Ophelia looks up at her mother, her chin down, and their matching emerald eyes meet. The mother smiles sadly. “Come on honey, your daddy is waiting,”
The girl nods. “Okay Momma. Can we stop in Flaxen?”
The mother rises and brushes off her skirt, and the pair swishes past me. My fingers dig into the wood grain. They’ll see me, I think, but I stay still as they pass.
Ophelia’s eyes flitter to mine. She cocks her head, but her mother pulls her along before her open lips can speak.
The scene fades and clears, changing into a lush, overgrown garden. A woman’s head appears above the towering plants, wiping her brow in the hot air. The sun beats down and glares my vision. I guess it is about noon. The woman, past middle-aged, places a straw hat over her graying brunette bun. She wipes her brow, hiking up her black skirt.
The little girl strains against her mother’s hand, which is bound tightly around her slim wrist. “Auntie Ollie!” she calls excitedly, frowning up at her mother.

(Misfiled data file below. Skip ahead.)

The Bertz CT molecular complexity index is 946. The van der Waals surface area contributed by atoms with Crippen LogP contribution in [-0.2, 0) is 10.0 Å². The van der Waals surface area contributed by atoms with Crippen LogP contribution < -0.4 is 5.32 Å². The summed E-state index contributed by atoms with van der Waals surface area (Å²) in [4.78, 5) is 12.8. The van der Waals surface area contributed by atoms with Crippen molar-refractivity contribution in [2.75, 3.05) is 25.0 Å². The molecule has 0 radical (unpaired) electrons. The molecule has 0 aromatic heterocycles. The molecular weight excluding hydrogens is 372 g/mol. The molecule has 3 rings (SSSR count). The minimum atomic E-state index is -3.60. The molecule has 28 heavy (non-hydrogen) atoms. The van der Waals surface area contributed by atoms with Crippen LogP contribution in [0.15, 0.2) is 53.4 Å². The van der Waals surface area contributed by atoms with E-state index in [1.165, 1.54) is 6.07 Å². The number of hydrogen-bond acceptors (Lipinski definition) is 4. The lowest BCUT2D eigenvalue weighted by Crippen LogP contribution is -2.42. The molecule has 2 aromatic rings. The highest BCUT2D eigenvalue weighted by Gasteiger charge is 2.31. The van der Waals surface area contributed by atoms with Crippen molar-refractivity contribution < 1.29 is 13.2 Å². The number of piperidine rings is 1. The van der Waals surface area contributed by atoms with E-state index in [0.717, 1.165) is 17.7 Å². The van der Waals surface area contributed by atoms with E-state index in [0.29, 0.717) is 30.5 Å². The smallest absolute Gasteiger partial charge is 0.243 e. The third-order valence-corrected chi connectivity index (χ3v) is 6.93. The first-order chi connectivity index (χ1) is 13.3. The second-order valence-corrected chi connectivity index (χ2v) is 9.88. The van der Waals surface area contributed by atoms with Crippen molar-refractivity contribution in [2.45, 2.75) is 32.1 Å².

“Hello, my dear Ophelia.” The older woman smiles, straightening. “Good afternoon, Willow.” She says, noticeably less pleasant.
“Olive.” Says the mother, her long red hair blowing in her eyes as she jerks her daughter to a halt. Ophelia is still smiling, but she remains still, swinging her arms. Willow smiles at her daughter, and so does Olive, who has her hands folded in front of her.
“Auntie, Auntie, can -,”
“Ophelia,” Willow says softly, pulling the eager girl closer. “I’m sorry, Olive. Creon’s waiting in the car, - we were just visiting Mother and Father.”
“Yes, yes. You’re extremely busy. I understand. I’ll see you…when? Once I’ve grown old and Ophelia is nearly twenty years old?”
Willow screws up her face. “What do you want me to do, Olive? You can’t have everything, just because you want it. Which reminds me, what exactly happened with Hugh?” Willow’s face reddens in anger, her pitch climbing as the words tumble from her lips.
Olive’s eyes dart about the garden anxiously.
“Have you buried him here, too?”
“Shut your mouth!” Olive roars, slamming her hat to the ground. “Get out of here, Willow. And take your daughter too; wouldn’t want to forget a piece of your perfect life!”